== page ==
I’m not arguing that this story shouldn’t be told. On the contrary, if Adnan, in fact, did not receive a fair trial then his story should be told. After all, there is pain on both sides of the story. But we could all keep in mind that we’re discussing, analyzing, speculating, and maybe even sensationalizing a murder case that involves real people and families. There’s a way to be respectful while still being fascinated by this story.

* Photo from the recent installation at the Park Avenue Armory. 2 pianos in a shallow pool of water. A complete mirror reflection.

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  • Natasa January 19, 2015 at 4:14 am

    I also just finished listening the podcast and the people and nerrative is really captivating I think even more because it’s telling a real story. Like Sarah Koenig said in the podcast she wanted to contact Haes family on many occasions but there were no response so I’m also in doubt that her brother would post on reddit (I’ve read it though). In a way I understand Haes family, it must be still devastating for them and nothing in this world (not even a fair trail) will bring their daughter back.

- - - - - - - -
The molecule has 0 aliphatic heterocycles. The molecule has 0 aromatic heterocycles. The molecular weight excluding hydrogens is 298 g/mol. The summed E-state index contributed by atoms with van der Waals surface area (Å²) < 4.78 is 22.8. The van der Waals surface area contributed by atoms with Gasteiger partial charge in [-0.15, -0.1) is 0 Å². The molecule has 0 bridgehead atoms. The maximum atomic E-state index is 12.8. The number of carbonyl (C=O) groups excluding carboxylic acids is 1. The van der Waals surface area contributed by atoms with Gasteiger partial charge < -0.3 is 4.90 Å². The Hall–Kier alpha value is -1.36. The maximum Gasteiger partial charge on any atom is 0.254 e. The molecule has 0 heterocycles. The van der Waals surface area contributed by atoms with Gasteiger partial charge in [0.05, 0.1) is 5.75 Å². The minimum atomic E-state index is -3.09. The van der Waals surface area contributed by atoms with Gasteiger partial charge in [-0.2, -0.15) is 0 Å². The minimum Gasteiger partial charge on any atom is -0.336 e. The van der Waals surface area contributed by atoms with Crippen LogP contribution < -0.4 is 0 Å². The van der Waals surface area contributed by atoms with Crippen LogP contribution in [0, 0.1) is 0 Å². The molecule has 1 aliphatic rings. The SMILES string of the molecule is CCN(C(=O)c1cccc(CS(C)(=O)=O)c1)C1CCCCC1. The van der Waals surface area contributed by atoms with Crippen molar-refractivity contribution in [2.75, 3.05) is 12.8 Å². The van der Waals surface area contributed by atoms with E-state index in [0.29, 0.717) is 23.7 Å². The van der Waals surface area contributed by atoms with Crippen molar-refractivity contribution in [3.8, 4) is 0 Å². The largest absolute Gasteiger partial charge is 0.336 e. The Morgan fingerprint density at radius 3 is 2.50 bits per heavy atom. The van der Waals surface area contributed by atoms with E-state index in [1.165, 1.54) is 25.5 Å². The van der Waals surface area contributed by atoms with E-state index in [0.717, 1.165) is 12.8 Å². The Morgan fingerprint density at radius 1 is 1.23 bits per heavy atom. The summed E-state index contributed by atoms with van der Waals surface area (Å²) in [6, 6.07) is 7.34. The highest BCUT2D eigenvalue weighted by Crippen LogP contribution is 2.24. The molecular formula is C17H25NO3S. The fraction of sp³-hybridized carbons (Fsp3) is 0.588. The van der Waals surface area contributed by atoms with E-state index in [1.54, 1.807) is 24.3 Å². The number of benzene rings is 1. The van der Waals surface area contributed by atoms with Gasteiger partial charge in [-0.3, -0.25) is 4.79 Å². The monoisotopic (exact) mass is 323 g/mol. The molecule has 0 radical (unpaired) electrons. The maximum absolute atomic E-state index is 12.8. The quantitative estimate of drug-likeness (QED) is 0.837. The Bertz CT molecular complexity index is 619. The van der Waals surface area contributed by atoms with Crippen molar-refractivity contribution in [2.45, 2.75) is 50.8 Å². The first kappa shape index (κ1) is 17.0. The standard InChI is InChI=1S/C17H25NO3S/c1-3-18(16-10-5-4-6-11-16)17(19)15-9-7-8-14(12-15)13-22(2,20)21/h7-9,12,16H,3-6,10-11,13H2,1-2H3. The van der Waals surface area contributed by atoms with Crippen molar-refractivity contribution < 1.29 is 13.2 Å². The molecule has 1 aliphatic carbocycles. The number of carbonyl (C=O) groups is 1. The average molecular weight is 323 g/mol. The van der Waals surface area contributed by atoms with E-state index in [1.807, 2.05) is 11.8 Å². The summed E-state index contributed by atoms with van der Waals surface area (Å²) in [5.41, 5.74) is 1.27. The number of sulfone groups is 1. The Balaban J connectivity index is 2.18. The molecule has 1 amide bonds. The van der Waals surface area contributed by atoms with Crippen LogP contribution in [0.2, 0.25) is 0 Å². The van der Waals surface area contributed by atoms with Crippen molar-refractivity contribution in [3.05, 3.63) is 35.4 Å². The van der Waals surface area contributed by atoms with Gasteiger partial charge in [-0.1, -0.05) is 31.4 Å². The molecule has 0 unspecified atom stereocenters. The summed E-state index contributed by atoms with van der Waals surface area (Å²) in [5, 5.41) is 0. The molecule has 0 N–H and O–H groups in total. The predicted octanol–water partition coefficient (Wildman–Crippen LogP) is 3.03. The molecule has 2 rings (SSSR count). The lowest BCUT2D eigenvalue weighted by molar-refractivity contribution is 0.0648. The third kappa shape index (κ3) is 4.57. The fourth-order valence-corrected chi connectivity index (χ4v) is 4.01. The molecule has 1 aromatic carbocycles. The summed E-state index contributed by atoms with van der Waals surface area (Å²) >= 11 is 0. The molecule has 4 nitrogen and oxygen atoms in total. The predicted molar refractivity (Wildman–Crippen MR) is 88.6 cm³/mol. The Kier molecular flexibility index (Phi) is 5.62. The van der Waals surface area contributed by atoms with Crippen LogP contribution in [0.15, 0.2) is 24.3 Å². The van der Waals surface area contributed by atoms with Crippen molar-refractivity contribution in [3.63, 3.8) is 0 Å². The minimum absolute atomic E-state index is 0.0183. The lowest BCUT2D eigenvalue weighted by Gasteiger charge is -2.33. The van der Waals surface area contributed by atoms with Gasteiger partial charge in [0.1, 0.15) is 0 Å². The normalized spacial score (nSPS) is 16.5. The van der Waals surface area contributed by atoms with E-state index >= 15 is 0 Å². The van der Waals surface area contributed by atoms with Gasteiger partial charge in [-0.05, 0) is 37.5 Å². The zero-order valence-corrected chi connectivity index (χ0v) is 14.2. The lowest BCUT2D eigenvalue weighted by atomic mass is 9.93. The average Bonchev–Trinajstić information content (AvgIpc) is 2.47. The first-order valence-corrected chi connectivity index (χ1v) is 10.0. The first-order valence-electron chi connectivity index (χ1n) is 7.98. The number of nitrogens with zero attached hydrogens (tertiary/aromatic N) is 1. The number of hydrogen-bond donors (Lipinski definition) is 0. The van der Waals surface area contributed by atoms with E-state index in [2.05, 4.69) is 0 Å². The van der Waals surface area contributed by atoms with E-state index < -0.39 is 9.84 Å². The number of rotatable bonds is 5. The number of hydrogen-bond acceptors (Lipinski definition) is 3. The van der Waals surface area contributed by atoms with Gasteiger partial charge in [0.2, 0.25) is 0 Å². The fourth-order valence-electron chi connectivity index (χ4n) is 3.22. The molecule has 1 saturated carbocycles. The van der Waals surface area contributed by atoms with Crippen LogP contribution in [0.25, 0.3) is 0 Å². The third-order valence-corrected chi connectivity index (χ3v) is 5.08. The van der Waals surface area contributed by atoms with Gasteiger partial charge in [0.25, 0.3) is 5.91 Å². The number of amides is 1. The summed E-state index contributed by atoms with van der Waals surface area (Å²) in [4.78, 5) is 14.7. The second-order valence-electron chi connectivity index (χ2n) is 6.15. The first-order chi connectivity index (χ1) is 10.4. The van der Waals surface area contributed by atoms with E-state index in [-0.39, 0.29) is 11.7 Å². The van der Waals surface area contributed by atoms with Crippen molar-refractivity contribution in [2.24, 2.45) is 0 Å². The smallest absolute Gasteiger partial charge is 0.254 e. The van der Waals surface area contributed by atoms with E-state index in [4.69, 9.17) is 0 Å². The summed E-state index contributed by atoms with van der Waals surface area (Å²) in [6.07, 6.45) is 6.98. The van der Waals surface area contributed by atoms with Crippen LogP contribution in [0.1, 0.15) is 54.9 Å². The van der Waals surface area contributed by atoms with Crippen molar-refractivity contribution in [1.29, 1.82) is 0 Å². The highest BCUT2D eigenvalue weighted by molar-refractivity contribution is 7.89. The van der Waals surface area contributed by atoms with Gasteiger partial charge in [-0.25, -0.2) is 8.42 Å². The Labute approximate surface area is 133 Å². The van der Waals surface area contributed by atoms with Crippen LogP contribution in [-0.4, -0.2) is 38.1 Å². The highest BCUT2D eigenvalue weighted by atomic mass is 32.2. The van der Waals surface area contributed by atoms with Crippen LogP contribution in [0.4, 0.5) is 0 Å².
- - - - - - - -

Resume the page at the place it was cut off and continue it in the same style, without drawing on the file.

• Jenna January 19, 2015 at 8:29 am

      I believe the post on reddit was really him. If I were him, I also would have hesitation to be interviewed – I wouldn’t want to do it.

  • Lena January 19, 2015 at 10:29 am

    I enjoyed the podcasts but felt similarly uncomfortable. I had a gut feeling from the first episodes that Adnan did it… so coming from that viewpoint the show seemed a little irresponsible to me, to be opening up the ‘story’ for the public to speculate. It must be painful for Hae’s family to have their daughter’s murder be worldwide entertainment.

    did you come across these interviews with Jay?

    • Jenna January 20, 2015 at 10:09 am

      I did Lena, but I haven’t read them. I probably will at some point, but just wanted to put the series aside for now completely.

  • victoria January 20, 2015 at 12:12 am